Michelle Slater and Heidi Kraak
Member for Morwell Russell Northe is backing the push from Latrobe City Council to have the Latrobe Valley officially declared drought-affected in order to receive Commonwealth grants.
Last week, Latrobe City asked the federal agriculture minister for the drought declaration as farmers were feeling the drought creeping over the border from Wellington Shire.
Mr Northe said he would take up the issue with the state government this week.
“People are frustrated by the fact these grants of assistance apply along municipal boundaries,” Mr Northe said.
“You can have a farmer who may be just on one side of the border in Latrobe City who is not eligible for assistance, yet the neighbour across the road is, because they are in Wellington Shire.”
Latrobe City mayor Graeme Middlemiss said he hoped they would get a prompt response from the federal government, but said council would also be asking the state government for drought relief.
Victorian Agriculture Minister Jaclyn Symes met drought-affected farmers in Giffard on Friday and announced $13 million in drought assistance for farmers in east and central Gippsland.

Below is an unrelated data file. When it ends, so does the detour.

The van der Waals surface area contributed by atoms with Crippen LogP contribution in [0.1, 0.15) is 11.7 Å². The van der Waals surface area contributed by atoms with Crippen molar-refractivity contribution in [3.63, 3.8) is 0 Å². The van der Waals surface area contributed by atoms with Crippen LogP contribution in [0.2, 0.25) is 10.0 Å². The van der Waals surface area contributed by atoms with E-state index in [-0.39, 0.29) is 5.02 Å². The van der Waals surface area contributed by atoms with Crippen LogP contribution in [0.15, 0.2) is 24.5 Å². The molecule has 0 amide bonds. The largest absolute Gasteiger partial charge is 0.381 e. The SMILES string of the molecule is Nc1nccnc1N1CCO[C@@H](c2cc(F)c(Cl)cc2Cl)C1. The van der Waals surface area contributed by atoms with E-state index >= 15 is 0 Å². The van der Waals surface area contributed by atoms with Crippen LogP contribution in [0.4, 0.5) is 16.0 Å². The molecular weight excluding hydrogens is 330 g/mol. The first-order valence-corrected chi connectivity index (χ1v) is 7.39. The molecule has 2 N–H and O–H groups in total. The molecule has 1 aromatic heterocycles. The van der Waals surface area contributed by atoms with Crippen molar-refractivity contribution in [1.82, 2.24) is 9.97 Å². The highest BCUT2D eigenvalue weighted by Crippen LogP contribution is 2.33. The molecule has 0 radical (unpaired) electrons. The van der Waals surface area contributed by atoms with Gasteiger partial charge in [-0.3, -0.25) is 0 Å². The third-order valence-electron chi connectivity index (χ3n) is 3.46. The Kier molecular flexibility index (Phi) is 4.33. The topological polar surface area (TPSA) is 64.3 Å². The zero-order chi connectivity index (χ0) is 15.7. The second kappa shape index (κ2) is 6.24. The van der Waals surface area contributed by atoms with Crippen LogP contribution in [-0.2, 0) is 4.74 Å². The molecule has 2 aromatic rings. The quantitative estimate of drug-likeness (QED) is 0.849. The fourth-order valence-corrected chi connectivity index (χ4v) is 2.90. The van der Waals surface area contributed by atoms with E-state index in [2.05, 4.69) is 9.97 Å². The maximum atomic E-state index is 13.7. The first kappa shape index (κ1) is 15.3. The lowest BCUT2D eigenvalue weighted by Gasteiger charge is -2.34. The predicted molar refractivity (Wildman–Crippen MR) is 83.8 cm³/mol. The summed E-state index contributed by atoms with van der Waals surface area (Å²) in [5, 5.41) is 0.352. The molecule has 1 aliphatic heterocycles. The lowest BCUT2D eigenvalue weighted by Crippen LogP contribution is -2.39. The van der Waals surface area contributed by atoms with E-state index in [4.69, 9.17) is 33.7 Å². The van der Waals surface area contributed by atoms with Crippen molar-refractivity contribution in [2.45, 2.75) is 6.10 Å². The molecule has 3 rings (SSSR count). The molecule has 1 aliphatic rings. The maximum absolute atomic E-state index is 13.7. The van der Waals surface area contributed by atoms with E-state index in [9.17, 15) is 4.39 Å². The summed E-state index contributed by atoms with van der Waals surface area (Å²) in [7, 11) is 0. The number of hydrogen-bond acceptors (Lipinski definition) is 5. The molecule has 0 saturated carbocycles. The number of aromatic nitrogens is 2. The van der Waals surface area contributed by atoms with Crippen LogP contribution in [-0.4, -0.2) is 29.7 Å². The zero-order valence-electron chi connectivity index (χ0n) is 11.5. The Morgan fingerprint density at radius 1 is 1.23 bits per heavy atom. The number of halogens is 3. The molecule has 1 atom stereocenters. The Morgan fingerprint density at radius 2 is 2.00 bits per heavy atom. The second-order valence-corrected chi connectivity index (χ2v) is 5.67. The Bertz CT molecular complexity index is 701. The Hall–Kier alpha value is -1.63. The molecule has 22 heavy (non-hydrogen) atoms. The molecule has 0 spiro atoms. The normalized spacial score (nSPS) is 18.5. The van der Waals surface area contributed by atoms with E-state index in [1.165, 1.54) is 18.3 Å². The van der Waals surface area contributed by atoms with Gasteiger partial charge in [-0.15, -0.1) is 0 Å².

Packages include $3500 for farmers on the Farm Household Allowance, and $2500 if they were not on the allowance, as part of a $5.6 million Drought Hardship Support package.
Farmers will be able to spend the cash however they want.
“We are really keen that whatever assistance the Victorian minister announced today can go to our drought-affected farmers in Latrobe,” Cr Middlemiss said.
“We are keen for farmers in drought in the Latrobe City to get the same Commonwealth and state assistance as they getting in Wellington.”
Nationals leader Peter Walsh accused Ms Symes of giving Gippsland farmers false hope about farm rates relief which was not included in the package.
Mr Walsh was in Traralgon on Friday and called the announcement a “token effort” that did not go far enough.
“The minister said earlier in the week it [rate relief] wasn’t off the table. Obviously it was off the table and she was misleading people and giving them false hope,” Mr Walsh said.
“It actually worked back into 2008 and 2009. The system is there. It is easy to administer and it actually has some equity across the scale of different farmers. Why didn’t they do that?
The call for rates relief has been pushed by farming bodies fearing they will be rated off the land by being charged at potential land value, rather than primary production use.
Ms Symes had said the cash payments farmers would receive would make up 30 per cent of any rate relief, and she did not rule it out for the future.
“We didn’t want to dictate to farmers what they should spend this money on, I suspect most will be put towards their rate bill,” Ms Symes said.